Reports say that Brady played with a broken finger and broken ribs. I find it extremely hard to believe Belichick would be stupid enough to expose Brady if he really had broken ribs. That would be insane, and Belichick should be checked into a mental facility immediately if so. But those reports have been disputed.

I don’t fault him for playing the starters, though. That’s a coaches call as to what his team needs most to be successful in the playoffs. But those who say that Belichick “plays to win no matter what” are flat wrong, too. He has benched his starters very early before in previous seasons where the Patriots wrapped up a playoff spot, except for 2007 when they were going for 16-0.

But let’s face it, the Patriots problems run far deeper than Wes Welker. The defense has been so woefully inadequate on the road and in the passing game it’s sometimes just embarrassing. We can’t seem to hold a lead and the defense seems mostly bewildered at times.

And the offense is inconsistent. I completely disagree with commentators who say Brady struggled after Welker went out, implying that it was the absence of Welker that caused the offense to stumble at the end of the game and lose it. Edelman played a fine game.  Brady just played poorly. Maybe it was the emotions of losing Welker? Maybe it was the broken finger? But he played poorly down the stretch.

And the defense gave up the ghost.

I think we’ll find a way to beat the Baltimore Ravens this weekend. I am not confident we can compete with the offenses of the Chargers or Colts.

But I am always hopeful. Will I be depressed for a month or more if we get knocked out the playoffs this year? Probably, even though I keep telling myself I won’t.

I’m still not over Super Bowl XLII, and never will be.

Sorry Games from Playoff-Bound Teams

The Cincinnati Bengals played most of their starters against the New York Jets, but didn’t show up for the game. That was an embarrassing excuse for a professional football game. The whole point of playing your starters is to keep momentum going. Well, the Bungles made it look like amateur night, while the Jets were fighting for their playoff lives. They just didn’t have to fight that hard.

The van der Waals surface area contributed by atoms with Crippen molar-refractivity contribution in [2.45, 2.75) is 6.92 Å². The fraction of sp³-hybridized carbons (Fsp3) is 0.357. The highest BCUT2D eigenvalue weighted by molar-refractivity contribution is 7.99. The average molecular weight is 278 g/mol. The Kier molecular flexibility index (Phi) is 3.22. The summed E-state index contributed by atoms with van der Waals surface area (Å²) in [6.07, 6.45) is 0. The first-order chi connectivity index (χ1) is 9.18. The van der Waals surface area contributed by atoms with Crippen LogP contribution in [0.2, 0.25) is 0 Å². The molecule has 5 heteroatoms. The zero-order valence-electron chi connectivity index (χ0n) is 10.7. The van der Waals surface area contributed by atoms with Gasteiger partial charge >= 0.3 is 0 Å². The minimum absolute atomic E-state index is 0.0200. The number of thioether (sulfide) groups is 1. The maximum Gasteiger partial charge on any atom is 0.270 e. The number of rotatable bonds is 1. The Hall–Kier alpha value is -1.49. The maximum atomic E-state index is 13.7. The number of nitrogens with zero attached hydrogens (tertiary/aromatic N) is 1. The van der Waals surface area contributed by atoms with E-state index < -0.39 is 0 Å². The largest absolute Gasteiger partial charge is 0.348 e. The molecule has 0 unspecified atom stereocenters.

And while I’m on that topic, the Jets did what they needed to do to get into the playoffs, and the Colts and the Bungles basically forfeited their games to them. So the Jets go into the playoffs basically having been given two games in the standings. That’s just how it is.

Meanwhile, the Arizona Cardinals laid down against the Green Bay Packers and looked like the doormats they were of yesteryear. The starters played awful in this game, too, although they started Matt Leinart, who stunk the joint up.

I think the Jets and the Packers beat these two teams next week in the playoffs. Why bother starting your best players if they aren’t going to show up?

Resting Your Starters and the NFL’s Comments on the Lousy End of Season Games

This leads me to my next point. Yes, the final week of the season saw some pretty sorry games that made the preseason look entertaining. But how can the NFL talk about “doing something” to make playoff-bound teams start their best players? That is so idiotic. It’s hard to believe the topic came up.

First, that would just open up all kinds of shenanigans where one team would claim, “Well, our starting quarterback has a bruised shin,” while another loses their starting quarterback in a meaningless game. What is the NFL going to do, medical inspections on all the “key players” of teams that have wrapped up playoff spots?

And even if the starters do start, the two games above pretty clearly show that if they have nothing to play for, they may not show up anyway.

Even though I find it ironic the Jets were gifted a playoff spot by the Colts and Bengals while other deserving teams weren’t, I have no problem with the Colts, or any other team, not playing their starters in meaningless end of season games. If they lost Peyton Manning, their chances of a Super Bowl would be almost zero. They earned the right to rest their starters by having the best regular season record. The mediocre teams that didn’t—who cares? It’s not their problem. Win your regular season games and you won’t have to worry about what other teams are doing.

The Baltimore Ravens

The Ravens only beat the Oakland Raiders because Charlie Frye. Yes, believe it or not, Charlie Frye was playing a good game but got injured.

In the second half, JaMarcus Russell came in and his two stupid turnovers handed the Ravens the game and a playoff spot. Had Frye stayed in the game and played as well as he had the first half, there is a very good chance that the Ravens would have lost the game.

Ironically, I think the Ravens are more talented than their record. Cam Cameron should be fired. His game plan is predictable. For the Patriots’ sake, though, I hope it is next week, too.

The MVP of this game would be Willis McGahee, who stiff armed a Raider defender to the ground on the way to a long touchdown run.

Pittsburgh Steelers

Like the Ravens the Steelers can just shut up, too. While the Dolphins-Steelers game was one of entertaining contests of the weekend, Miami were hanging in tough against the Steelers until quarterback Chad Henne was hurt and out of the game. Had he been able to play, the outcome might have been different. Pat White was awful, and unfortunately completely knocked them out of the game. The Dolphins may have fared better had Tyler Thigpen been the backup all along.